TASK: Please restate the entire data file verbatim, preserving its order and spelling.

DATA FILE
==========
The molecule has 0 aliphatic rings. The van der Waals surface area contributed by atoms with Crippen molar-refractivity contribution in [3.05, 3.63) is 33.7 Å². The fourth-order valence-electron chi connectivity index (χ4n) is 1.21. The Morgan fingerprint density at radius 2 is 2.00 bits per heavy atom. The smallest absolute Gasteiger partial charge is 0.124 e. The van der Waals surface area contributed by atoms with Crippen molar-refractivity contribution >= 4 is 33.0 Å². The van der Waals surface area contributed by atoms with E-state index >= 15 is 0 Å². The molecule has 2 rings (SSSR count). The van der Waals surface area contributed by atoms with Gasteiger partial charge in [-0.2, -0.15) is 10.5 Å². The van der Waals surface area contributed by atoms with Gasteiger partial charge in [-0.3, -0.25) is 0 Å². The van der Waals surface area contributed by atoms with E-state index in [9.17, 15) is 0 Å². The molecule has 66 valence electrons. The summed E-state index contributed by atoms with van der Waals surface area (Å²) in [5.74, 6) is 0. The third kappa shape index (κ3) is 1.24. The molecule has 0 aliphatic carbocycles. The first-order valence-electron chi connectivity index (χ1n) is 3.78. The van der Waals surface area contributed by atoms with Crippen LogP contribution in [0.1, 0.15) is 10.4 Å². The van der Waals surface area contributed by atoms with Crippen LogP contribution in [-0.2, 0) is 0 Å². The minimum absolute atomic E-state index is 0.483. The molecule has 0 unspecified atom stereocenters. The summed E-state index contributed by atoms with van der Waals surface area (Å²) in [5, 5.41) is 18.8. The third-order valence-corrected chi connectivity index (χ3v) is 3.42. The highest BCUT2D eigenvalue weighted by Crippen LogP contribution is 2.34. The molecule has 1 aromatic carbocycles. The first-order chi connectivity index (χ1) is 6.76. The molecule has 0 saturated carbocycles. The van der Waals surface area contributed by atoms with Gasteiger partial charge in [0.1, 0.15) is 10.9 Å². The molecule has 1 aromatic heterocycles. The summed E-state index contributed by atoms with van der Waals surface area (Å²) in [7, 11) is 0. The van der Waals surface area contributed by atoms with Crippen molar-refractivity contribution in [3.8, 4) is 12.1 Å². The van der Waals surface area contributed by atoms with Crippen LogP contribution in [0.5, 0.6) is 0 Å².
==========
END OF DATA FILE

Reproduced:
The molecule has 0 aliphatic rings. The van der Waals surface area contributed by atoms with Crippen molar-refractivity contribution in [3.05, 3.63) is 33.7 Å². The fourth-order valence-electron chi connectivity index (χ4n) is 1.21. The Morgan fingerprint density at radius 2 is 2.00 bits per heavy atom. The smallest absolute Gasteiger partial charge is 0.124 e. The van der Waals surface area contributed by atoms with Crippen molar-refractivity contribution >= 4 is 33.0 Å². The van der Waals surface area contributed by atoms with E-state index >= 15 is 0 Å². The molecule has 2 rings (SSSR count). The van der Waals surface area contributed by atoms with Gasteiger partial charge in [-0.2, -0.15) is 10.5 Å². The van der Waals surface area contributed by atoms with Gasteiger partial charge in [-0.3, -0.25) is 0 Å². The van der Waals surface area contributed by atoms with E-state index in [9.17, 15) is 0 Å². The molecule has 66 valence electrons. The summed E-state index contributed by atoms with van der Waals surface area (Å²) in [5.74, 6) is 0. The third kappa shape index (κ3) is 1.24. The molecule has 0 aliphatic carbocycles. The first-order valence-electron chi connectivity index (χ1n) is 3.78. The van der Waals surface area contributed by atoms with Crippen LogP contribution in [0.1, 0.15) is 10.4 Å². The van der Waals surface area contributed by atoms with Crippen LogP contribution in [-0.2, 0) is 0 Å². The minimum absolute atomic E-state index is 0.483. The molecule has 0 unspecified atom stereocenters. The summed E-state index contributed by atoms with van der Waals surface area (Å²) in [5, 5.41) is 18.8. The third-order valence-corrected chi connectivity index (χ3v) is 3.42. The highest BCUT2D eigenvalue weighted by Crippen LogP contribution is 2.34. The molecule has 1 aromatic carbocycles. The first-order chi connectivity index (χ1) is 6.76. The molecule has 0 saturated carbocycles. The van der Waals surface area contributed by atoms with Gasteiger partial charge in [0.1, 0.15) is 10.9 Å². The molecule has 1 aromatic heterocycles. The summed E-state index contributed by atoms with van der Waals surface area (Å²) in [7, 11) is 0. The van der Waals surface area contributed by atoms with Crippen molar-refractivity contribution in [3.8, 4) is 12.1 Å². The van der Waals surface area contributed by atoms with Crippen LogP contribution in [0.5, 0.6) is 0 Å².